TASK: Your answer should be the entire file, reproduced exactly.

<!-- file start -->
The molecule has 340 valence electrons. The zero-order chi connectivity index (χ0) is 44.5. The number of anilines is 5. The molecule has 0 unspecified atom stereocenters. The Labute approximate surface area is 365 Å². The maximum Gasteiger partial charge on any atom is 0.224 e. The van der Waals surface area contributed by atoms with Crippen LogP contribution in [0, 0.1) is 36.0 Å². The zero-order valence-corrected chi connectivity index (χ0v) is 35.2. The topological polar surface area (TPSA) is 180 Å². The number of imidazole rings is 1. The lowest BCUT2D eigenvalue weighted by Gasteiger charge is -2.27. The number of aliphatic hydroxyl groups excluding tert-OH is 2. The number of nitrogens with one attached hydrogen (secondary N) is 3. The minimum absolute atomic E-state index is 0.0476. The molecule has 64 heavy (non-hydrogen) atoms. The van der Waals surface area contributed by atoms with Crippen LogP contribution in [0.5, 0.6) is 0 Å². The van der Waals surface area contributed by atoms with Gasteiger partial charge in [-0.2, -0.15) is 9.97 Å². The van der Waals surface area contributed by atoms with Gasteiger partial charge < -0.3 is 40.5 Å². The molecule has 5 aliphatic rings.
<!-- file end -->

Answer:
The molecule has 340 valence electrons. The zero-order chi connectivity index (χ0) is 44.5. The number of anilines is 5. The molecule has 0 unspecified atom stereocenters. The Labute approximate surface area is 365 Å². The maximum Gasteiger partial charge on any atom is 0.224 e. The van der Waals surface area contributed by atoms with Crippen LogP contribution in [0, 0.1) is 36.0 Å². The zero-order valence-corrected chi connectivity index (χ0v) is 35.2. The topological polar surface area (TPSA) is 180 Å². The number of imidazole rings is 1. The lowest BCUT2D eigenvalue weighted by Gasteiger charge is -2.27. The number of aliphatic hydroxyl groups excluding tert-OH is 2. The number of nitrogens with one attached hydrogen (secondary N) is 3. The minimum absolute atomic E-state index is 0.0476. The molecule has 64 heavy (non-hydrogen) atoms. The van der Waals surface area contributed by atoms with Crippen LogP contribution in [0.5, 0.6) is 0 Å². The van der Waals surface area contributed by atoms with Gasteiger partial charge in [-0.2, -0.15) is 9.97 Å². The van der Waals surface area contributed by atoms with Gasteiger partial charge < -0.3 is 40.5 Å². The molecule has 5 aliphatic rings.